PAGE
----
Last month’s an­nounce­ment is A Very Big Deal, also find­ing a spe­cial men­tion in front of the world’s bik­ing me­dia at the launch of the new Speed­mas­ter and Bob­ber Black. Here are some in­sights we have gained into the Tri­umph-Ba­jaj part­ner­ship


With an av­er­age of 48,000 bikes sold ev­ery day, the two-wheeler mar­ket in In­dia has hit 17.7 mil­lion units to over­take China as the world’s largest and we are not just buy­ing Splen­dors and Ac­ti­vas. Just look at Eicher’s stock price, rid­ing high on the stag­ger­ing 50 per cent growth that Royal En­field have been clock­ing for the past six years. And nearly 70 per cent of the sales are of the Clas­sic 350. The profit mar­gins on that must be mak­ing ev­ery other mo­tor­cy­cle man­u­fac­turer in­sane with envy.

Royal En­field is clearly the tar­get of the Tri­umph – Ba­jaj Auto part­ner­ship. On the side­lines of the Speed­mas­ter and Bob­ber Black launch in the UK, we caught up with Tri­umph’s di­rec­tor of sales and mar­ket­ing Paul Stroud (pic on right). “We are plan­ning to cre­ate a range of mo­tor­cy­cles, which would be branded Tri­umph and that range of mo­tor­cy­cles will ef­fec­tively cre­ate a new en­try point”, says Stroud. “And with­out ques­tion it will give us an op­por­tu­nity to grow Tri­umph sales around the world.”

To a pointed ques­tion whether Royal En­field is the tar­get of the part­ner­ship: “I have no an­swer for that, but you know the seg­ments of the mar­ket that are grow­ing, you know what Tri­umph stands for, so you can draw your own con­clu­sions.” Nei­ther is Stroud re­veal­ing where the new bike will be po­si­tioned or what it will look like. “Look at where the strands of the Tri­umph propo­si­tion are. We are firmly aligned on three plat­forms: ad­ven­ture, mod­ern clas­sics and naked sports.”

Steve Sar­gent, chief prod­uct of­fi­cer of Tri­umph of­fers more clues. “We bring that strong her­itage brand, all of that his­tory, that Bri­tish styling”. And what planks do the Clas­sic 350 sell on if not the Bri­tish styling, brand and his­tory? Sar­gent adds, “We will take the lead on the styling.”

It’s safe to as­sume that the engi­neer­ing of the bike will be done – ac­tu­ally is al­ready be­ing done – in Pune. “Ba­jaj have a very large and ex­pe­ri­enced R&D team, they have some very, very ca­pa­ble peo­ple there”, says Sar­gent about Ba­jaj’s Stars Ahead team. “They bring a lot to the ta­ble in terms of their un­der­stand­ing on how to de­sign and man­u­fac­ture a bike in a way that is very, very eco­nom­i­cal and al­lows us to hit a cer­tain price point.” So un­like the TVS – BMW Mo­tor­rad deal where the 310 se­ries was com­pletely en­gi­neered in Mu­nich, Tri­umph will ap­ply their ex­per­tise of “how to set up the bike so that it not only looks like a Tri­umph but han­dles, feels and sounds like a Tri­umph. We are do­ing most of the work in terms of chas­sis ge­om­e­try, sus­pen­sion set­tings, er­gonomics and mak­ing sure the bike han­dles as we would ex­pect a Tri­umph to han­dle.” clar­i­fies Sar­gent.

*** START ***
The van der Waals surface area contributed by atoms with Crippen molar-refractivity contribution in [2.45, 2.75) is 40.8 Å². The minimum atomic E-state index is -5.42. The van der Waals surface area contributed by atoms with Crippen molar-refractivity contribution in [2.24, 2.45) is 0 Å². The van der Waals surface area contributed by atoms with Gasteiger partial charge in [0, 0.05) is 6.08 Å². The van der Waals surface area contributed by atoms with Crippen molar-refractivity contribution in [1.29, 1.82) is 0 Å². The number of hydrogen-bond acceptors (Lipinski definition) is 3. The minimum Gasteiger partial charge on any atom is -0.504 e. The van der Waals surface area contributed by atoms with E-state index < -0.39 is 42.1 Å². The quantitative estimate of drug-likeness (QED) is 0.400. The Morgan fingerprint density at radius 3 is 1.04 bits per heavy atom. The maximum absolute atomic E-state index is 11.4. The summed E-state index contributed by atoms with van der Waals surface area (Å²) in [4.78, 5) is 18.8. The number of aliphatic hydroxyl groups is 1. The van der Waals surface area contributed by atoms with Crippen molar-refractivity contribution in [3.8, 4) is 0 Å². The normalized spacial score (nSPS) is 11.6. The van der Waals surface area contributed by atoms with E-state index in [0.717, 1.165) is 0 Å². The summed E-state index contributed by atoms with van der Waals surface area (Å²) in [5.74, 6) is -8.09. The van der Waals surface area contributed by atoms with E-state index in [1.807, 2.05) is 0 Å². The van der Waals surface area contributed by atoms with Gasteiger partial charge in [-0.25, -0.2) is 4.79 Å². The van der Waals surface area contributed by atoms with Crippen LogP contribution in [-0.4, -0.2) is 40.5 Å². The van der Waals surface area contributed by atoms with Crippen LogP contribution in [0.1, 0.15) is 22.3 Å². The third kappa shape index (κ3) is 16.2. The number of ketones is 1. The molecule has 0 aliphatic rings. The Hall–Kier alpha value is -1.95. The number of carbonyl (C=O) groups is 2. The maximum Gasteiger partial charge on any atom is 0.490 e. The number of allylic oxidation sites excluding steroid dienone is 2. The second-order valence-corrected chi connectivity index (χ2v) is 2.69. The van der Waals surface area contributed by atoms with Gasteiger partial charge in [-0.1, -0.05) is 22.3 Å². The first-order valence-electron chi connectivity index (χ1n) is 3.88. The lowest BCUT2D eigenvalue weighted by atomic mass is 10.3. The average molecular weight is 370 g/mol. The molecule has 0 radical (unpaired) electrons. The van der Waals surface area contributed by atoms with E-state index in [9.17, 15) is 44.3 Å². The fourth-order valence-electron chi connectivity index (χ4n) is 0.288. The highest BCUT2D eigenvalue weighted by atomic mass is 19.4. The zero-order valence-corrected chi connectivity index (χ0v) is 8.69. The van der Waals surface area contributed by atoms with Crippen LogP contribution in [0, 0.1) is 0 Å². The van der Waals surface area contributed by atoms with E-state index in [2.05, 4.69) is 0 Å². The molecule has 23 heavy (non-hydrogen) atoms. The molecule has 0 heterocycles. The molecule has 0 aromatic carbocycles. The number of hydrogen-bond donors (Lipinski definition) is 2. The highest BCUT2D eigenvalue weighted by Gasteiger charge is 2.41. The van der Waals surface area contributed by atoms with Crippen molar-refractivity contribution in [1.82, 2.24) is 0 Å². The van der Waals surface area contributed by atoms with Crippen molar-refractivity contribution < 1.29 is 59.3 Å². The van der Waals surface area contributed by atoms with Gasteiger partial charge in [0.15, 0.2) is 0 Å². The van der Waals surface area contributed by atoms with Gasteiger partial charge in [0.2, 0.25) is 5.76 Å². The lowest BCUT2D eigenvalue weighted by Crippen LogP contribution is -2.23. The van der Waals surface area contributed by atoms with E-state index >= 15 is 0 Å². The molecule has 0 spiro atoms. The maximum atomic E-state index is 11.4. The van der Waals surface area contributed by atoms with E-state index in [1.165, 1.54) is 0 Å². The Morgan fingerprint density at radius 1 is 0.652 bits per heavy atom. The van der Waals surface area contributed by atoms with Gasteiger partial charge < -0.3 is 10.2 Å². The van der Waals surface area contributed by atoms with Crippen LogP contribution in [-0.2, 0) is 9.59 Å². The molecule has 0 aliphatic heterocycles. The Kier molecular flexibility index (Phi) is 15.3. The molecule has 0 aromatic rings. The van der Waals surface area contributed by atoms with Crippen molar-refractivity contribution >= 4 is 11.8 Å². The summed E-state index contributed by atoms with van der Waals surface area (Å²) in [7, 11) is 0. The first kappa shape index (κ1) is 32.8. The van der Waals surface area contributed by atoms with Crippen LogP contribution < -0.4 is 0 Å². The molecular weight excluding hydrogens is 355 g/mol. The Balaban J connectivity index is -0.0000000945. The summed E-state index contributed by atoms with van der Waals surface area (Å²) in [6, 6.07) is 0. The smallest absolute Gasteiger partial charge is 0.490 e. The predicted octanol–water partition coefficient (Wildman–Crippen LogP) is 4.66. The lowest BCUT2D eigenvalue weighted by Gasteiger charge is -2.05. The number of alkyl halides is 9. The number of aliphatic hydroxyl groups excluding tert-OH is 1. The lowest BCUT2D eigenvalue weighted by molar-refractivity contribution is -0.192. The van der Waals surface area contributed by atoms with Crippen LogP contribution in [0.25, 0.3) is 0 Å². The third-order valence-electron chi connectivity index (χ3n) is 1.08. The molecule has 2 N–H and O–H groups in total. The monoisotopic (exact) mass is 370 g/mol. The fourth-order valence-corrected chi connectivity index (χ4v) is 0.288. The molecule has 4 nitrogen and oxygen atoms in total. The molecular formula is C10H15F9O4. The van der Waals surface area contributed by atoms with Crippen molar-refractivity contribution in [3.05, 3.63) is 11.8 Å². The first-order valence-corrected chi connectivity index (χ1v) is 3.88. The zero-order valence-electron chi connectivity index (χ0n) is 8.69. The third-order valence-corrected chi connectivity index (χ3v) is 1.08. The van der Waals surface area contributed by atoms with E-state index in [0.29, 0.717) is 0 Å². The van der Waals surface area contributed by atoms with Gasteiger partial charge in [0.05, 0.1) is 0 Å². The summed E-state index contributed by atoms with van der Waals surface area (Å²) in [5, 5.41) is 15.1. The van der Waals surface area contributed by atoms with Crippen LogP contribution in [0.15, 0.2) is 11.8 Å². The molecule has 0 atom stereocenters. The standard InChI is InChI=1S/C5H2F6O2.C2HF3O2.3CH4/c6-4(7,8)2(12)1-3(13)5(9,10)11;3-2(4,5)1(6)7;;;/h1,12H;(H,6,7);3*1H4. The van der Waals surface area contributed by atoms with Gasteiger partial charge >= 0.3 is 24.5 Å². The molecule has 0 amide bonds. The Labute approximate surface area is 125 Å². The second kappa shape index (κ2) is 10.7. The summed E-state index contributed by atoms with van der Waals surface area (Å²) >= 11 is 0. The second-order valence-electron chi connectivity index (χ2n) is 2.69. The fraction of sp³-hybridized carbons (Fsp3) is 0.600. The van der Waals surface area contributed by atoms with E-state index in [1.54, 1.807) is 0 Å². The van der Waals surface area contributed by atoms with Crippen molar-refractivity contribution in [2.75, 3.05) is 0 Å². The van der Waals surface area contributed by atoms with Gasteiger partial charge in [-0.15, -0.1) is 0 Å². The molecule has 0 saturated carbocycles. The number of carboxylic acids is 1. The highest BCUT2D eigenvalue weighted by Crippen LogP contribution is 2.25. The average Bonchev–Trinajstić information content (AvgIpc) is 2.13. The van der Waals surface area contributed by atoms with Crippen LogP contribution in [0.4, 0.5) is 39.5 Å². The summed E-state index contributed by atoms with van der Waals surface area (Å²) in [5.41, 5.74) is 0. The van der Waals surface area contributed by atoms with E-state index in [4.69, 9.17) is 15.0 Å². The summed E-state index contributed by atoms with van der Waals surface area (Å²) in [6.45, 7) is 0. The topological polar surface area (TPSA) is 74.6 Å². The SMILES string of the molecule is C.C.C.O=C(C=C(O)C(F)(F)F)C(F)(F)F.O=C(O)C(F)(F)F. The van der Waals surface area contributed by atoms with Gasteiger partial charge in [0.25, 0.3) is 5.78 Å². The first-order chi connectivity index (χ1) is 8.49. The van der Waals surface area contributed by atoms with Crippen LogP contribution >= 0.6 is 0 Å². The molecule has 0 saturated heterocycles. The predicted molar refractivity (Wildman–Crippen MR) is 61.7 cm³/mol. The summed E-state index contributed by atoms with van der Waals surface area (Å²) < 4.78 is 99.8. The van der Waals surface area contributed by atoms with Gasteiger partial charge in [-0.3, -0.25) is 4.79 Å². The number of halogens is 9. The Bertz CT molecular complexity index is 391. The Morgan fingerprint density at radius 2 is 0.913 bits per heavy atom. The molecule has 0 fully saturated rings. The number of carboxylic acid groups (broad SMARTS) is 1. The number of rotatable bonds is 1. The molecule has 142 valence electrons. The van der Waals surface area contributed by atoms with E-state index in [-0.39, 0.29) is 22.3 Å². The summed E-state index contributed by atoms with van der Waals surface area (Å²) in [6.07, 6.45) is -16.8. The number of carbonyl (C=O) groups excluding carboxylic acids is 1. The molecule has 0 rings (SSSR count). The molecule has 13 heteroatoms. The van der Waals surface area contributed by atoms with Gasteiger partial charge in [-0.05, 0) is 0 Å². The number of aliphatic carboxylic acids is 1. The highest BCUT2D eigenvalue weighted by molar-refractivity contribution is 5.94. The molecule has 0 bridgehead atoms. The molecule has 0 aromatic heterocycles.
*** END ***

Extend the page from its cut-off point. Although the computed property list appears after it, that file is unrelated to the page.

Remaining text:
The ob­vi­ous as­sump­tion is that the en­gine will be a sin­gle cylin­der to keep costs in check. I point blank ask Stu­art Wood, Tri­umph’s engi­neer­ing head, about a sin­gle. “I can’t tell you that”, he replies. But is a sin­gle in keep­ing with Tri­umph’s char­ac­ter? “That’s within our char­ac­ter”, says Wood ad­ding, “I am not say­ing we are not do­ing that but that would be within our char­ac­ter.”

But Ba­jaj al­ready has a 400cc sin­gle in the Dom­i­nar and 400cc is the max you can go up to in a sin­gle with­out hav­ing to deal with re­fine­ment is­sues. For a com­pany as cost ob­sessed as Ba­jaj Auto, it’s hard to imag­ine them work­ing on a brand new 400cc when there’s al­ready one in the port­fo­lio. And we all know there are a fair few traces of KTM’s 390 in the Dom­i­nar’s en­gine. With­out doubt Wood’s team will work hard to make that en­gine sound and feel like a Tri­umph but what a story the evo­lu­tion of the en­gine is going to be!

Economies of scale is the rea­son for this part­ner­ship. “We are man­u­fac­tur­ing 67,000 mo­tor­cy­cles a year”, says Sar­gent. “They are do­ing two and half mil­lion. You can imag­ine what that does to your cost base when you got that kind of economy of scale.”

And who will re­tail the new madein-In­dia Tri­umph range (it will be more than one bike) es­pe­cially since the agree­ment specif­i­cally in­cludes dis­tri­bu­tion? “The dis­tri­bu­tion strat­egy hasn’t yet been agreed be­tween us,” says Paul Stroud. “Our dealer net­work in In­dia has so far done a fan­tas­tic job, they have in­vested on be­half of the brand.” And for em­pha­sis he adds, “I ab­so­lutely be­lieve and fully ex­pect them to be a part of the pic­ture as we go for­ward.”

So what have we learnt? The Tri­umph-Ba­jaj will be a sin­gle­cylin­der mod­ern clas­sic. Ba­jaj will de­velop the en­gine and frame while Tri­umph will tune it to their brand val­ues. The styling will be pure Tri­umph. The man­u­fac­tur­ing and sourc­ing will be all Ba­jaj. Ba­jaj’s dis­tri­bu­tion net­work, only re­cently di­vorced from Kawasaki, will be lever­aged to push these bikes through­out the coun­try. The tar­get will be Royal En­field. And the launch will be early next year be­cause there’s no rea­son to make a big an­nounce­ment un­less you have test mules ready to hit the roads.

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